Jump Start # 2641
Daniel 2:31 “You, O king, were looking and behold, there was a single great statue; that statue, which was large and of extraordinary splendor, was standing in front of you, and its appearance was awesome.”
Our passage comes from what Daniel says about Nebuchadnezzar’s dream. There was a statue of many different materials representing the coming kingdoms. A rock came and destroyed that statue. That rock grew into a mighty mountain. Large, powerful, incredible—that’s the divine kingdom of God that this dream was all about.
Quoting Daniel, this statue was awesome. Awesome—I like that word. I use that word often. Someone once told me that I shouldn’t use that word so much. They said that God is awesome and that word ought to only be used of God. I didn’t know. I felt like I must have been out of place for saying things were awesome when they shouldn’t be. But then I see this passage. In a divine dream there was an awesome statue. The passage didn’t say the dream was awesome. It didn’t say the rock that smashed the statue was awesome. No, it was the statue itself that was awesome. That statue that represented four pagan nations. That was considered awesome.
I learned some things from this:
First, even when some folks are certain, they may not be right. I never went back and checked how accurate his assumptions were. He said that only God is awesome. I guess he didn’t know about Nebuchadnezzar’s dreamy statue. Daniel called it awesome. Confidence and volume are not the same thing as accuracy. Volume can silence someone because of intimidation. But the louder one speaks does not mean the more accurate he is. Arguments need to be won by evidence and proof, not by who has the loudest mouth.
Second, we can easily miss the big point of things. Is God awesome? Absolutely. Was the statue that Daniel interpreted awesome? He said it was. Were they the same and on the same level because they were both awesome? No. Never. Nothing equals God, especially a dream about a statue of multiple materials. God does not compare with kingdoms of the earth. That’s what the dream showed. The rock not made from hands, divine, crushed that statue. The kingdoms of earth were no match for God’s kingdom. Because God is awesome does not mean other things cannot be awesome. But by calling other things awesome, like this statue, it does not mean that they were on the same level. The big picture of things ought to remind us of this.
Third, we must be careful that learning things doesn’t go to our head. When this passage first sunk in, I thought about the guy who corrected me. The next time I run into him, I’ll tell him to read Daniel 2:31. Statues can be awesome. I was right and he was wrong, and that’s all it takes to swell the head and go to places that you don’t belong. Knowledge can lead to arrogance. Knowing what others do not does not make one a better person. While a person may be right about the word “awesome,” his pride and what that does to him is certainly wrong. We ought to share what we have learned and try to help others. Don’t use your knowledge as a tool that only makes you feel like you are superior. That pride will trip you and cause you to be wrong in other areas.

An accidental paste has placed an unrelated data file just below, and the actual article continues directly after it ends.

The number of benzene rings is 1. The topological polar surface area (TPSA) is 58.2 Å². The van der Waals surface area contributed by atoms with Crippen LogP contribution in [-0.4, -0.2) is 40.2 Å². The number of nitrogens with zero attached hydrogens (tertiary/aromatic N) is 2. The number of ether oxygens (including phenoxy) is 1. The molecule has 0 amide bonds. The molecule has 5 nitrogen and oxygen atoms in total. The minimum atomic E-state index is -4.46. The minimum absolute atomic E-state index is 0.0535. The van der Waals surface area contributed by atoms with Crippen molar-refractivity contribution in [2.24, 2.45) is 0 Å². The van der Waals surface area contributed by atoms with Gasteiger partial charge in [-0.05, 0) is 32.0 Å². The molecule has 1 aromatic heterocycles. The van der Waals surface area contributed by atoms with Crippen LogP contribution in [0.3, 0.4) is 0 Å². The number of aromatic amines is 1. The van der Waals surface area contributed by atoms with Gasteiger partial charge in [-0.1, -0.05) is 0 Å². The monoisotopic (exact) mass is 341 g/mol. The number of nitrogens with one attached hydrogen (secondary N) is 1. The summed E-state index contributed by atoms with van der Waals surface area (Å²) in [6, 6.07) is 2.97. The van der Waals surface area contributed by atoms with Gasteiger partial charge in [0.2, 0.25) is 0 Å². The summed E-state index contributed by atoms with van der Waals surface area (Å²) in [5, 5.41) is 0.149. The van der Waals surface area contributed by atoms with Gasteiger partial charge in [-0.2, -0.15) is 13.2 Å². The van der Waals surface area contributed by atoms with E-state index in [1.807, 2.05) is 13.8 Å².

Fourth, in trying to find things in the Bible it is easy to miss the obvious message. The point of the dream in Daniel is not to supply us with another example of the word “awesome.” If that’s all we find here, we have really shot ourselves in the foot. The most powerful king in the world is being shown a divine dream to teach him about the sovereignty and power of God. A stone, a rock, not a giant meteor, not a planet, not a huge landslide, not a mountain, not even a dump truck load of rocks, but a rock. Singular. A stone. Small as it was, it grew and crushed that statue. It became a mighty mountain. God’s kingdom started with a handful of followers. But it grew. Jerusalem. Judea. Samaria. Uttermost parts of the world. Since that time, there has been many world powers come and go, yet the kingdom of God flourishes. It remains. It endures. The everlasting, powerful, growing Kingdom of God is what this passage is pointing to. It points to a starting period, during the fourth kingdom. It illustrates this kingdom as alive, active and moving. The statue never moved. It seems lifeless. It was unable to defend itself. The rock appeared and the statue came crashing down. Don’t miss what this dream is about. It’s the divine nature of God’s kingdom.
Finally, one cannot allow others to set the path for what they believe and how they are to walk. Some may not agree with you. Some may even consider what you do as wrong. It’s up to you to know and to shape your own faith. You cannot allow others to think for you or live for you. Our faith must come from our belief in the word of God. If that is not the case, then we are allowing others to drive our faith and shape our lives. Our faith isn’t really ours, it is someone else’s that we borrowed. This will lead to doing things out of habit or tradition rather than by faith. And, when calamities come, and they always do, our faith will not support us or sustain us because we do not really have a faith. We’ve just been doing what others told us to do.
Life in Heaven will be awesome! Can’t wait…how about you?